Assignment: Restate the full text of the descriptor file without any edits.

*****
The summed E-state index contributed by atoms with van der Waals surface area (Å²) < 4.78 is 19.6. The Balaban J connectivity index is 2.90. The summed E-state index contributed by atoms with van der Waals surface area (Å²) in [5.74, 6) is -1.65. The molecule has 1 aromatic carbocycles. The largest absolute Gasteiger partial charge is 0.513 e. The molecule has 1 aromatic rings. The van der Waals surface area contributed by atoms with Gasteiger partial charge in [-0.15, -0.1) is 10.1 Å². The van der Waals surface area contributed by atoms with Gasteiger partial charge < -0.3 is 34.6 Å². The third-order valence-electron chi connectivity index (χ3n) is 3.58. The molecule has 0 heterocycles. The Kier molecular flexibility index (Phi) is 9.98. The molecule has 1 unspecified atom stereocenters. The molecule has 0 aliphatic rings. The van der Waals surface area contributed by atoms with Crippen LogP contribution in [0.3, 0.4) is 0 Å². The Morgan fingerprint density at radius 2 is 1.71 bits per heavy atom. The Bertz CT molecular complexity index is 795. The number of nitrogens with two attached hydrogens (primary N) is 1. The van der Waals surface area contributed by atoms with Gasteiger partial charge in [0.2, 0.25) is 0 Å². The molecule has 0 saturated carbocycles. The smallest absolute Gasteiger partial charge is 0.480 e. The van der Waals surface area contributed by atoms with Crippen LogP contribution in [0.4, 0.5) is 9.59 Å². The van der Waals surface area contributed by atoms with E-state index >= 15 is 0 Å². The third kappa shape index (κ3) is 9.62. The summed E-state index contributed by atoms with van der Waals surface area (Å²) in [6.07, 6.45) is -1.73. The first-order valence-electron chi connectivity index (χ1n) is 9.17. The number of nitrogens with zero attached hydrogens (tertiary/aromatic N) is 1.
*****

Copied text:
The summed E-state index contributed by atoms with van der Waals surface area (Å²) < 4.78 is 19.6. The Balaban J connectivity index is 2.90. The summed E-state index contributed by atoms with van der Waals surface area (Å²) in [5.74, 6) is -1.65. The molecule has 1 aromatic carbocycles. The largest absolute Gasteiger partial charge is 0.513 e. The molecule has 1 aromatic rings. The van der Waals surface area contributed by atoms with Gasteiger partial charge in [-0.15, -0.1) is 10.1 Å². The van der Waals surface area contributed by atoms with Gasteiger partial charge < -0.3 is 34.6 Å². The third-order valence-electron chi connectivity index (χ3n) is 3.58. The molecule has 0 heterocycles. The Kier molecular flexibility index (Phi) is 9.98. The molecule has 1 unspecified atom stereocenters. The molecule has 0 aliphatic rings. The van der Waals surface area contributed by atoms with Crippen LogP contribution in [0.3, 0.4) is 0 Å². The Morgan fingerprint density at radius 2 is 1.71 bits per heavy atom. The Bertz CT molecular complexity index is 795. The number of nitrogens with two attached hydrogens (primary N) is 1. The van der Waals surface area contributed by atoms with Gasteiger partial charge in [0.2, 0.25) is 0 Å². The molecule has 0 saturated carbocycles. The smallest absolute Gasteiger partial charge is 0.480 e. The van der Waals surface area contributed by atoms with Crippen LogP contribution in [0.4, 0.5) is 9.59 Å². The van der Waals surface area contributed by atoms with E-state index >= 15 is 0 Å². The third kappa shape index (κ3) is 9.62. The summed E-state index contributed by atoms with van der Waals surface area (Å²) in [6.07, 6.45) is -1.73. The first-order valence-electron chi connectivity index (χ1n) is 9.17. The number of nitrogens with zero attached hydrogens (tertiary/aromatic N) is 1.